What is Heartworm? Heartworm is a potentially fatal disease, known as Dirofilariasis in the medical world ( I am not going to try to say that again) it is a parasite that is carried in the blood. As the word suggests these are real worms that get inside a dog’s heart and the arteries of the lungs.

It is almost unimaginable that these worms are circulating inside their little hearts. The female worm can grow to 15 to 36 cm long and 5 mm wide!  On the other hand, the male heartworm will be around half this size. Now I have a phobia of garden worms and to know worms as long as this could be inside my little Lucky’s body makes me want to be sick. There can be as many as 300 worms inside their body, yuck.

Once your pet has been diagnosed with heartworm, these little slimy things can live up to 5 years inside your pet’s body. The female worms during these 5 years can produce millions of baby worms called microfilaria, these small worms will start their life in the small vessels of the bloodstream before their turn attacking the heart and larger blood vessels.

What are the Signs of Heartworm?

Your Lhasa Apso may have been infected several years beforehand without your knowing it. The first signs of heartworm do not start to show for several years after the initial infection. For this reason, Heartworm is not seen in young puppies, it will be diagnosed in younger dogs from 2 to 8 years old.

Typical signs to look out for if your dog in this disease will be a soft dry cough, a loss of stamina, they will have breathing problems. Because the worms are also in the lungs these symptoms will be more noticeable after exercises. In cases where a dog is severely attacked by heartworm, they could suddenly die through overexertion.

How do Dogs get Heartworm?

This disease is not contracted when a dog has physical contact with other dogs. It is spread by mosquitoes. If a mosquito has bitten an infected dog,  then lands on your dog and bites your dog, then the infection is passed on. We can see from studies that heartworm cases increase when the mosquito season is in full swing.

Is Heartworm Treatable?

Yes, heartworm is treatable, with today’s new drugs 95% of dogs suffering from heartworm have a successful recovery. In some diagnosed dogs that have heartworm in an advanced stage it will be decided by the veterinarian to treat the damaged organs before killing the heart worms. Sadly dogs at this advanced stage will only have a few months to live.

Dogs that have been diagnosed with heartworm at an early stage will be treated by injection. The medicine treatment used to combat heartworm is called melarsomine. This drug will kill the adult heartworms in the vessels and inside the heart. The treatment has to be carried out over a period of time which will include several injections.

After the first administration of the drug via this injection procedure your dog will need to rest for 30 days. Thereafter your veterinarian will decide a schedule where your Lhasa Apso will need at least two or maybe more injections which will be spaced out at daily intervals.

There may also be an antibiotic treatment with a drug called doxycycline after the melarsomine treatment. These antibiotics are used to fight off any infection of bacteria that actually live inside the heartworm.

Canine Coronavirus

What is Canine Coronavirus? This viral disease infects the intestines and is very contagious. It is specific to wild and domestic dogs worldwide. Once a puppy has been infected by the virus this same virus then duplicates in the small intestine of your puppy.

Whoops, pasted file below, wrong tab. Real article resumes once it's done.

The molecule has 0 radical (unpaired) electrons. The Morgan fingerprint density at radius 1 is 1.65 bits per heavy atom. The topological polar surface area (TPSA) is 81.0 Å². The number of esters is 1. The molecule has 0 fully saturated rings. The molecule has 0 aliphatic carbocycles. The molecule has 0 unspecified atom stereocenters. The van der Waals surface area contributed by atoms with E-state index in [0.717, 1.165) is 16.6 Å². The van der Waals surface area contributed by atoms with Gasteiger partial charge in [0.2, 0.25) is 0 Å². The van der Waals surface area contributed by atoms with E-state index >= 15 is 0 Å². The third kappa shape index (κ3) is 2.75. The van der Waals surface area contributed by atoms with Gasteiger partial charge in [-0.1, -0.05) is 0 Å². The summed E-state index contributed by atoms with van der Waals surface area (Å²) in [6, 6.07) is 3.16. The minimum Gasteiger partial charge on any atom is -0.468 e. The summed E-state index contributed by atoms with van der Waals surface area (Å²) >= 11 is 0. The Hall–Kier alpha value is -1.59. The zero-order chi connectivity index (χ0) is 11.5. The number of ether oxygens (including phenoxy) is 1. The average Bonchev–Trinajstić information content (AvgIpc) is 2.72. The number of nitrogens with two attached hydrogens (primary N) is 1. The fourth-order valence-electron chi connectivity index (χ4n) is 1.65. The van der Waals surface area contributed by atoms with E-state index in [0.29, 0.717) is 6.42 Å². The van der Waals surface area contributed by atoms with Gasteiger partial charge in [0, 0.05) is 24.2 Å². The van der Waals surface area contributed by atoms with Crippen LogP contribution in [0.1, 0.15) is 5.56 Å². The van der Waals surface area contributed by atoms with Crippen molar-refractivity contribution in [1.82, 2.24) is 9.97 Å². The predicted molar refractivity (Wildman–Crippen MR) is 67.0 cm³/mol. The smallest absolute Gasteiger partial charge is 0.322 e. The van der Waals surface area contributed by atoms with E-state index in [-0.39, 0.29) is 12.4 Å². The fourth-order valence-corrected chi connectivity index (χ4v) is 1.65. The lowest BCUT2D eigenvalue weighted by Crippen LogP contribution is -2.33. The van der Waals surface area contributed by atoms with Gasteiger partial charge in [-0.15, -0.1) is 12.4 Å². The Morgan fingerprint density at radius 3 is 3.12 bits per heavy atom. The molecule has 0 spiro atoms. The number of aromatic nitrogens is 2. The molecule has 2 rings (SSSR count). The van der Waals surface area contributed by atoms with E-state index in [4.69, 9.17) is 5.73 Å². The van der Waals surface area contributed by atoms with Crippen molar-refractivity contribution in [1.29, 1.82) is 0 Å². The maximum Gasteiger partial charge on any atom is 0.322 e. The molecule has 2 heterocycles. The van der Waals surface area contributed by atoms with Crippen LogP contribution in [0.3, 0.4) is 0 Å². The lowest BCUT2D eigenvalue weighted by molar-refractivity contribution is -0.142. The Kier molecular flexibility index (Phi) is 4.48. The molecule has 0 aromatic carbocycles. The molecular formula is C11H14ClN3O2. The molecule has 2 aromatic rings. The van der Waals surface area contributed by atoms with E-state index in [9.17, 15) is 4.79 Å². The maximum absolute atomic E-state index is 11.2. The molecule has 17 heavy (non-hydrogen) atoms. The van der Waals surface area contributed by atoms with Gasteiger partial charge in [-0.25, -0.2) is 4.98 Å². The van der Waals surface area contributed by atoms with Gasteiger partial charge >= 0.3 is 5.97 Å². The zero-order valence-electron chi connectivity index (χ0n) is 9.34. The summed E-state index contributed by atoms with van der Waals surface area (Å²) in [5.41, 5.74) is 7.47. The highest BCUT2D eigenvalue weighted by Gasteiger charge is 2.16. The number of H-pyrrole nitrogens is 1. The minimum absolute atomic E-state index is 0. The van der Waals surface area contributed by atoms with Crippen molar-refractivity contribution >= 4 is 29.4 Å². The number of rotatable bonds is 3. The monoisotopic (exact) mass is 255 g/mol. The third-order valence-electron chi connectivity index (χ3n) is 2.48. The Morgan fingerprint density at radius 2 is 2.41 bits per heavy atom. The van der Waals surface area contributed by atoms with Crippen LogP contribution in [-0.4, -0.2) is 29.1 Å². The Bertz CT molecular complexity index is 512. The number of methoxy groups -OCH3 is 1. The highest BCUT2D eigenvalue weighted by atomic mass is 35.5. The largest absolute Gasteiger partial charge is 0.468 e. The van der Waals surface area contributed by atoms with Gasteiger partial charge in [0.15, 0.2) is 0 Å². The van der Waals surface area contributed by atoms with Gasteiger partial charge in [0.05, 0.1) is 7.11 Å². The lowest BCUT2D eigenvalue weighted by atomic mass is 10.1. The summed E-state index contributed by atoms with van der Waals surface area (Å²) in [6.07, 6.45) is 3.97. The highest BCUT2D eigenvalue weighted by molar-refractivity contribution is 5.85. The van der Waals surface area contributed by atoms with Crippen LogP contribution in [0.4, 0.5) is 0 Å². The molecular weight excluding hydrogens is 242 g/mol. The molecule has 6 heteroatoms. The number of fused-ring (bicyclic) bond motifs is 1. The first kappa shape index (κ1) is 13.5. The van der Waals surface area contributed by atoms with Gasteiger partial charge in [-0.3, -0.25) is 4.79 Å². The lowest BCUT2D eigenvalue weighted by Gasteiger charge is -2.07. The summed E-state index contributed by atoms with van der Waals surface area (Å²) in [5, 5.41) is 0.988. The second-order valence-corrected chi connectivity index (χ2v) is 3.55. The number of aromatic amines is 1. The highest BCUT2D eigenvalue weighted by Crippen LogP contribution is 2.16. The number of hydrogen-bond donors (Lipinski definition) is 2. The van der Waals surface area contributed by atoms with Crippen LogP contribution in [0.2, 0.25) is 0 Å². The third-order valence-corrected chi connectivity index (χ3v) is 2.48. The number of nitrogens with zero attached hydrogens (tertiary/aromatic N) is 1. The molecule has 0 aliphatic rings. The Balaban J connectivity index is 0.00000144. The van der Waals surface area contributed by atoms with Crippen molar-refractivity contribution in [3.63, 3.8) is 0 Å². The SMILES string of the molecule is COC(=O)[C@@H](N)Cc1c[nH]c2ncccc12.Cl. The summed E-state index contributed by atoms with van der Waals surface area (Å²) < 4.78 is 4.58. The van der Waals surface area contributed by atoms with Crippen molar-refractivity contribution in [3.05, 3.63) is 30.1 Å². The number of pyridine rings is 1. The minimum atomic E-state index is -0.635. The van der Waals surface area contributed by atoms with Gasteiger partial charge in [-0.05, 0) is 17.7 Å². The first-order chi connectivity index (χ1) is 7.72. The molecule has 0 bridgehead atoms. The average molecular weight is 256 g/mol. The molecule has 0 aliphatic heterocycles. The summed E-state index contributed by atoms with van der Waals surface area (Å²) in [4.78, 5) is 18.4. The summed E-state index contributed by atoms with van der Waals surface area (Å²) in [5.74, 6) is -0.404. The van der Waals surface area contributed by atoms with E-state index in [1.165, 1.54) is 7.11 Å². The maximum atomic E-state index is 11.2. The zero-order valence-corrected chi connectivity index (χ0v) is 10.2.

Canine Coronavirus is classed as a mild disease on its own. On very rare occasions some puppies have known to have died if they have canine coronavirus combined with other viruses which affect the intestines.

What are the Signs of Canine Coronavirus?

There will often be no visible signs of this disease. A large majority of dogs that have this illness will show no signs. Thus making it difficult to detect, there are two signs to take note of,  the first could be a couple of days of uncontrollable diarrhea. Noticing their feces having an orange or yellow-greenish colour and liquid should alert you to an intestinal problem. Very young puppies can actually die as a result of canine coronavirus which can cause severe inflammation of their small intestine.

How do Dogs Catch Canine Coronavirus?

Your Lhasa Apso can catch canine coronavirus if they are in kennel areas. When other dog excrements are left lying in the compound which are from infected dogs. Your dog risks catching canine coronavirus when walking in park, unfortunately, some owners do not collect their dog’s feces.

What is the Best way to Combat Canine Coronavirus?

The best way to combat canine coronavirus is a vaccination against the virus when your dog is still a puppy. If you notice your puppy suffering from the symptoms stated above seek veterinarian expertise immediately, as these conditions are often fatal for very young puppies.

Keeping your dog isolated will help prevent the disease from spreading. Being extremely vigilant when out walking helps, make sure that your Lhasa Apso does not lick or try to eat feces of other dogs.


What is Leptospirosis?  The bacteria leptospira attacks the kidney and liver of our dogs. Being an infectious disease it is passed from dog to dog. Leptospira bacteria multiply in the bloodstream and will then pass on to the kidneys and livers.

What are the Symptoms of Leptospirosis?

If your Lhasa Apso has lost his appetite, tired, seems depressed, has a high temperature, being sick, drinking much more and urinating more. These are all the signs and symptoms that your dog has leptospirosis, needing urgent medical care.